New Forest East



By Larisa Brown

Daily Mail – 10 November 2016

Military chiefs last night warned of the risk of war with Russia if Donald Trump abandoned Nato. The US president-elect has cast doubt on the coalition's mutual defence pact and has told members to raise military spending.

Three former British generals and an admiral said Britain and Europe should heed the warning or risk an unstoppable Russian invasion. Sir Michael Graydon, the former head of the RAF, said a Nato without the US would not be strong enough to defend Eastern Europe.

“From a security point of view this may be the wake-up call Europe needs,”

he added.

“We can expect Trump to be quite serious on this one, he will not forget it. If European nations do not raise their game then there are real concerns over the future of Nato. If the US leaves Nato it would be absolutely disastrous and just what Vladimir Putin would like. If a situation occurs in the Baltic where we need to take a firm stance, the credibility of this would be lacking without the US.”

General Richard Shirreff, Nato's deputy supreme allied commander for Europe until 2014, said:

“We have to hope the rhetoric we heard during the campaign is rapidly replaced by a very sober and serious statement that if there is any question of a Nato member being attacked then Trump will without any hesitation or equivocation come to the defence of the country. Anything less would be really bad news for Nato.”

In his book, 2017: War with Russia, Sir Richard describes an apocalyptic vision of Russia invading the Baltic states and Moscow threatening to go nuclear.

General Lord Dannatt, former head of the Army, said:

“We've seen Donald Trump threaten all sorts of things, we should take that threat seriously.

“From a UK point of view we have to think about increasing our own defence expenditure. We should actually realise that Trump means it and states have to do more about their own role in Nato. If the US walks away, Nato ceases to exist, almost by definition, so we would have to invent something else. In the context of Brexit that is ridiculous.”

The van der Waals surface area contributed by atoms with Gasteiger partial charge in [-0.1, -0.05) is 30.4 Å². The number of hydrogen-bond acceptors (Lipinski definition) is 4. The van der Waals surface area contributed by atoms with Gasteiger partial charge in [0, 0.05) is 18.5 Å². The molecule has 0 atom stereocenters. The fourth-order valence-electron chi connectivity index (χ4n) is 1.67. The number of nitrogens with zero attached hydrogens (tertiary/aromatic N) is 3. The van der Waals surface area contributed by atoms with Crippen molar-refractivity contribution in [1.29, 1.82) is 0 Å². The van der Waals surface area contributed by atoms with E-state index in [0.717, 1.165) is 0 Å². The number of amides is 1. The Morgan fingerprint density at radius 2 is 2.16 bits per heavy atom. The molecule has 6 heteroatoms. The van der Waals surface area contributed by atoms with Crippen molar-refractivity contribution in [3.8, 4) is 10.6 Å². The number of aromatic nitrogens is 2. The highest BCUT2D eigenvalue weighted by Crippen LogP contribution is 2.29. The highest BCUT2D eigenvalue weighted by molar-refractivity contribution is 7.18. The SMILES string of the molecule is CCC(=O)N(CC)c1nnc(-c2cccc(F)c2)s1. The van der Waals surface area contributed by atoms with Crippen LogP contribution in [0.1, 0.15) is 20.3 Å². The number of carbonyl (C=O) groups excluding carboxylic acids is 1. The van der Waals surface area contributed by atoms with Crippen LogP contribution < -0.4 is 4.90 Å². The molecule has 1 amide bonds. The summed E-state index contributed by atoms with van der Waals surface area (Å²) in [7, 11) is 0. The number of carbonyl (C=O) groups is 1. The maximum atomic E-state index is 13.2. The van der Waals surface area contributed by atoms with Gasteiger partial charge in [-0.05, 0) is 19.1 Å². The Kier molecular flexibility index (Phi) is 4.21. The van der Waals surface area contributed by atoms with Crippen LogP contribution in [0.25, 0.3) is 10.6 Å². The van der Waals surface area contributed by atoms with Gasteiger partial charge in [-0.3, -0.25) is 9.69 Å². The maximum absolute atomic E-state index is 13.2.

Mr Trump alarmed the Western world earlier this year when he said the US might not come to the aid of Nato allies if they were attacked. The Republican accused them of failing to pull their weight, with the US accounting for 72 per cent of the alliance's expenditure. Paving the way for an ultra-isolationist foreign policy, he said he wanted to put 'America first' when it came to its military and economic interests.

Lord Bramall, a former head of the Army and a D-Day hero, and Lord West, former head of the Royal Navy, called for higher defence spending.

“I don't expect any immediate change but perhaps European countries should spend more on defence,”

said Lord Bramall.

Lord West, a former security minister, added:

“It will be incumbent on all of Europe to spend more. We will have to spend more on defence to show we are stepping up the plate.”

Julian Lewis, who chairs the Commons defence select committee, said Mr Trump's presidency could leave Europe in a 'catastrophically weakened position'.

He said:

“If he means to carry out his threat and turn his back on Nato that would be potentially catastrophic for security and the West. It does not bear thinking about. Nato has been the cornerstone of Western security since 1949. Its central purpose is set out in Article 5 of the North Atlantic Treaty, which says an armed attack against one Nato member 'shall be considered an attack against them all”.

Dr Lewis added:

“Once you undermine the Article 5 commitment then effectively you are going back to the terrible days of the 1930s when aggressors could gamble on picking off one country after another.

“From 1949, Russia has always known that any aggression against a Nato member would mean war with the US, that is a deterrent that must remain.

“If Trump turns his back we would be in a catastrophically weakened position.”

Nato chief Jens Stoltenberg congratulated Mr Trump, saying:

“I look forward to working with you to strengthen Nato, keeping Europe and America safe.

“A strong Nato is important for Europe, but it's also important for the United States: 'We have to remember that the only time that we have invoked Article 5, our collective defence clause, is after an attack on the United States; after 9/11.”

Colonel Richard Kemp, who commanded forces in Afghanistan, said the world would be fearful of Mr Trump. He said:

“He's a strong figure who is required to deal with the current situation. He will confront Putin, he won't kowtow to Putin. People will be afraid of him. He has said he requires Nato countries to pull their weight if they want US support and he's right to say that because Nato countries are not pulling their weight.”

Lord Dannatt said he thought Mr Trump's attitude toward Mr Putin could be a good thing.

“One of the reasons why the world is a mess is because there is a vacuum of leadership from the US,”

he said.

“There is only one world superpower and that is the US. If he wants a relationship with Putin that has to be a good thing.”